Persuasive Speech #1:
“Hypothetical Audience” Speech
This assignment is designed to provide you with experience preparing and delivering a persuasive message to an audience other than your classmates. Your goal will be the modification of behavior: you must ultimately convince your audience to act. In doing so, you will also need to change beliefs, attitudes, and/or values.
For this speech, you will need to find some problem that affects your fellow students, some organization you belong to, or society at large, and propose a solution to this problem. This assignment differs from your previous speeches in several ways, including the following four major differences. First, you will be required to use the Monroe Motivated Sequence to organize your speech (see pp. 315-317). Second, you will be required to use PowerPoint for all of your visual aids (see PowerPoint on pp. 265-266). You should consider this when choosing your topic. Third, your speech will be followed with a brief question and answer session, moderated by your classmates (see pp. 252-254 for guidelines and tips). Finally, the problem or “Need” you address in your speech must be something that can only be solved through the collective action of some real decision making body. You will give your speech to this “hypothetical audience,” with your classmates assuming the role of the decision making body you choose (school board; state legislature, etc.). Your speech should be adapted to this “hypothetical audience,” NOT to your actual classmates (unless your classmates are the proper decision-making body). Your goal in this speech is to address the appropriate decision making body, convincing it that a problem exists and that your solution should be implemented. In choosing an appropriate audience, feel free to think locally (your campus organization or student government) or broadly (addressing a Congressional Committee or other government body). The main requirement for audience is that it must be in a position to solve the problem you have identified. Note that problems that involve individual decisions and actions, such as health changes (stop smoking, exercise, etc.) are not appropriate for this assignment. Examples of good and bad topics include: Good:
Due to recent thefts (problem), the college (decision making body) must install a new security system in the computer labs (solution). Because the playground is dangerous (problem), the Trail Ridge apartment complex (decision making body) must replace all damaged equipment (solution). Parking on campus is a mess (problem). Ivy Tech’s Board of Trustees (decision making body) should approve a new parking system to allow more student parking on key areas of campus (solution).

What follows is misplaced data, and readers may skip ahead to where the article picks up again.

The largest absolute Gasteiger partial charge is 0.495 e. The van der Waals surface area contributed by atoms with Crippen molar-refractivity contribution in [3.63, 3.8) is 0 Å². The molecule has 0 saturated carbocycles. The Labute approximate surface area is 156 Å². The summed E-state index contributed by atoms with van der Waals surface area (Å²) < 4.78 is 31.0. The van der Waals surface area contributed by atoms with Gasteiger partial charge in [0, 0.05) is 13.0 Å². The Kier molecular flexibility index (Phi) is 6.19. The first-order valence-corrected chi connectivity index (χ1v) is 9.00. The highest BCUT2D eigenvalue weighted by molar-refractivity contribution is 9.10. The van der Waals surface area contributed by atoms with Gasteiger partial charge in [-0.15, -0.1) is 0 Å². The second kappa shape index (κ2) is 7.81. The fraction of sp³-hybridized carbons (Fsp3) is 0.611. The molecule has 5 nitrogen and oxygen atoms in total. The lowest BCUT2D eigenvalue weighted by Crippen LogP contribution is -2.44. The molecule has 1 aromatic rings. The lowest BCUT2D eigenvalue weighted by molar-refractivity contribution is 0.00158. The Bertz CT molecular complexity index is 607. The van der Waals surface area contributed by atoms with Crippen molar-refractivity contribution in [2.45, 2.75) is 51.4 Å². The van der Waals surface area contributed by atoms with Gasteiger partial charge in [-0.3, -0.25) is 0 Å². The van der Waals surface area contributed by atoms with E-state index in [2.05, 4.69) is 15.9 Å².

Not so good:
You should not smoke. (No decision making body.)
Better: Because of the dangers of second hand smoke, the Sellersburg city council should ban smoking in all bars and restaurants.
Don’t go to a tanning bed. (Same – no collective decision required.) Better: Because tanning beds cause cancer, the Indiana State Legislature should vote to ban these harmful devices. Mike Pence is a terrible governor. (Not a problem-solution topic…does not call for action.) Better: Because he has violated the state constitution numerous times, the State House of Representatives should impeach Governor Pence.
Try to avoid overused speech subjects like wearing seat belts, avoiding texting while driving, donating blood or organs, practicing safe sex, avoiding drinking and driving, and so on unless you can provide some fresh twist to the topic. Topic selection is of paramount concern for this speech! Don’t get a bad grade because your topic does not fit these requirements. See me if you have concerns or questions about your topic.
Specific objectives and grading:
Your speech will be graded...
Please join StudyMode to read the full document